Inertia is the blessing and curse of the built environment. A city is patient; it outlasts trends and fads. Even American sub-urbs, a “fad” in the long view, came about after determined and decades-long institutionalization of that philosophy (not to mention a gargantuan resource incentives). There is an opportunity to couple the enthusiasm and expertise of the innovation/disruption set with the process of city building. The challenge is to applying that type of thought consistently over a long period.


Wheel of Fortune

The ole C.Rushing blog may be in it's death throes. The author finds it exceedingly difficult to come by those once easy hours of free writing time each week. His goal, however, is to make it to the four year anniversary of the page (January 1), and reassess then. Will he make it? Time will tell.

With minutes left before the weekly deadline, I will acknowledge THE urban design issue of the day. Yes, I speak of the riverfront Ferris Wheel. A group of citizens has made a push to install a Ferris Wheel somewhere on the Chattanooga riverfront. Unsurprisingly, the idea seems to be unpopular with many (just read the comment sections of any of the wheel articles).

I see both sides of the argument. On the positive side it is an active public realm improvement that draws people, action and activity to the city. At best, the wheel can be a beautifully designed piece of engineering. Face it, the wheel is fun, and frankly there can't be too much fun in a city.

On the negative side, a lot can go wrong with this one. As one commenter opined, "Ferris wheels are the world record holders for 'most depressing objects once dilapidated'". Unfortunately, cheap traveling carnivals have stigmatized the noble Ferris wheel. When we think Ferris wheel, it conjures images of such places as Panama City, Gatlinburg, and the Northgate Mall parking lot.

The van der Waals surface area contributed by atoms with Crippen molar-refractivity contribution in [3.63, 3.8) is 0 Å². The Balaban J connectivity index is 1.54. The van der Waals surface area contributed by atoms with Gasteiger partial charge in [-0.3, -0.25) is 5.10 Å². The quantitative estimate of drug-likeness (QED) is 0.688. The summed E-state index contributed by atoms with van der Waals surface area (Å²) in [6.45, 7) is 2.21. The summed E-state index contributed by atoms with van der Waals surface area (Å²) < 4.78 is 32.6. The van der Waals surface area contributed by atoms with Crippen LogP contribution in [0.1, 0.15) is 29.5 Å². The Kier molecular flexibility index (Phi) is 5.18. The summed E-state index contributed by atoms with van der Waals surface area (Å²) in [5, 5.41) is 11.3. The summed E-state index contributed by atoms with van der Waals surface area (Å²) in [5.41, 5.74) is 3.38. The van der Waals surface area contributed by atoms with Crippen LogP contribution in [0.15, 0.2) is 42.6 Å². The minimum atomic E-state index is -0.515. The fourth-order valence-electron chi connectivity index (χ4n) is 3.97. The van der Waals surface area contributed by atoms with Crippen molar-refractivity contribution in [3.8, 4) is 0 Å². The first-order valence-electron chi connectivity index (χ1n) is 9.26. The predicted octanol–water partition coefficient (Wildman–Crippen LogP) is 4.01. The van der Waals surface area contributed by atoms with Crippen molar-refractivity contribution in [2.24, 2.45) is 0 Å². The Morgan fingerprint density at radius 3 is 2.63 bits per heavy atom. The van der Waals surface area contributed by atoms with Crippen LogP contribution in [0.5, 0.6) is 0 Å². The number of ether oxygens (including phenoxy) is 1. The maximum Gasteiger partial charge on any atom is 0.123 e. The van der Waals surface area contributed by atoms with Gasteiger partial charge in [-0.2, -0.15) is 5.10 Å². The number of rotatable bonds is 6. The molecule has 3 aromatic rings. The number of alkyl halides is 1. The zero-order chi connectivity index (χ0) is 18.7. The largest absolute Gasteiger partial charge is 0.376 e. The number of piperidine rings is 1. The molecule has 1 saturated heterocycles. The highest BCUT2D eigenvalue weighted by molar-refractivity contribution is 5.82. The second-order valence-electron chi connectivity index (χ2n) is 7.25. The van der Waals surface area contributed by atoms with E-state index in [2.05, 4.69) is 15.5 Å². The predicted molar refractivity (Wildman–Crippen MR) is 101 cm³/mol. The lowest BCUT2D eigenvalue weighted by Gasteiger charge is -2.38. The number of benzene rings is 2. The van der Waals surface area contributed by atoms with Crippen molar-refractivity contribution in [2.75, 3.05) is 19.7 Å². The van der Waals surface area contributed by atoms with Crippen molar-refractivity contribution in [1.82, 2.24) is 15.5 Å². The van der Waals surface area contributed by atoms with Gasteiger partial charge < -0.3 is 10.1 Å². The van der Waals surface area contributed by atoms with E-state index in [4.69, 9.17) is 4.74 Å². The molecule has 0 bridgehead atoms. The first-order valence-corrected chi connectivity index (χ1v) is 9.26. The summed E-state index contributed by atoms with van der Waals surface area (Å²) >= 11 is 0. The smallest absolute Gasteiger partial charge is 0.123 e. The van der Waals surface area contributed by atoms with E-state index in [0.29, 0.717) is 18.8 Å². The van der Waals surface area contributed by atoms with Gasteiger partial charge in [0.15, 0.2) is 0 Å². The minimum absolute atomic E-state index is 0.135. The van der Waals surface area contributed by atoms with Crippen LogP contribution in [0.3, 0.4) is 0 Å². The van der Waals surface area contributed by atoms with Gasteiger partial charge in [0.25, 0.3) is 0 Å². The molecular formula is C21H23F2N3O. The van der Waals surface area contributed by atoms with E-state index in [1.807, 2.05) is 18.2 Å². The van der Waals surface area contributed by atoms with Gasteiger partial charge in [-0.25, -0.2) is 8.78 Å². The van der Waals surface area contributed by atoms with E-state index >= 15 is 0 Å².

Wheel or no wheel, I love the conversation. A group of non-designers thinking about big design moves that have the ability to change the face of the city. Big ideas, big plans, big thoughts- bring it on! Regardless of whether this happens or not, I hope these types of discussions continue.

So, where do I come down? Hmm, it's a tough call. If I had to pick a side, I would probably roll with The Wheel. Although it's probably more fair to say that I'm in favor of something big, vertical and well-designed at the riverfront. If we do go with a wheel, let's just be sure to think more London Eye than Lake Winnie.

Lest you think that there is no conceivable way that I can connect a Ferris Wheel with Louis Sullivan, think again. The original Ferris Wheel was constructed for the World's Columbian Exposition of 1892. The Beaux-Art veneer of the fair derailed budding American architectural expression, and effectively ended Sullivan's career. Later in life,  Sullivan reflected on the Exposition: "Meanwhile the virus of the World's Fair, after a period of incubation ... began to show unmistakable signs of the nature of the contagion. There came a violent outbreak of the Classic and the Renaissance in the East, which slowly spread Westward, contaminating all that it touched, both at its source and outward.... By the time the market had been saturated, all sense of reality was gone. In its place, had come deep seated illusions, hallucinations, absence of pupillary reaction to light, absence of knee-reaction-symptoms all of progressive cerebral meningitis; the blanketing of the brain. Thus Architecture died in the land of the free and the home of the brave.... The damage wrought by the World's Fair will last for half a century from its date, if not longer."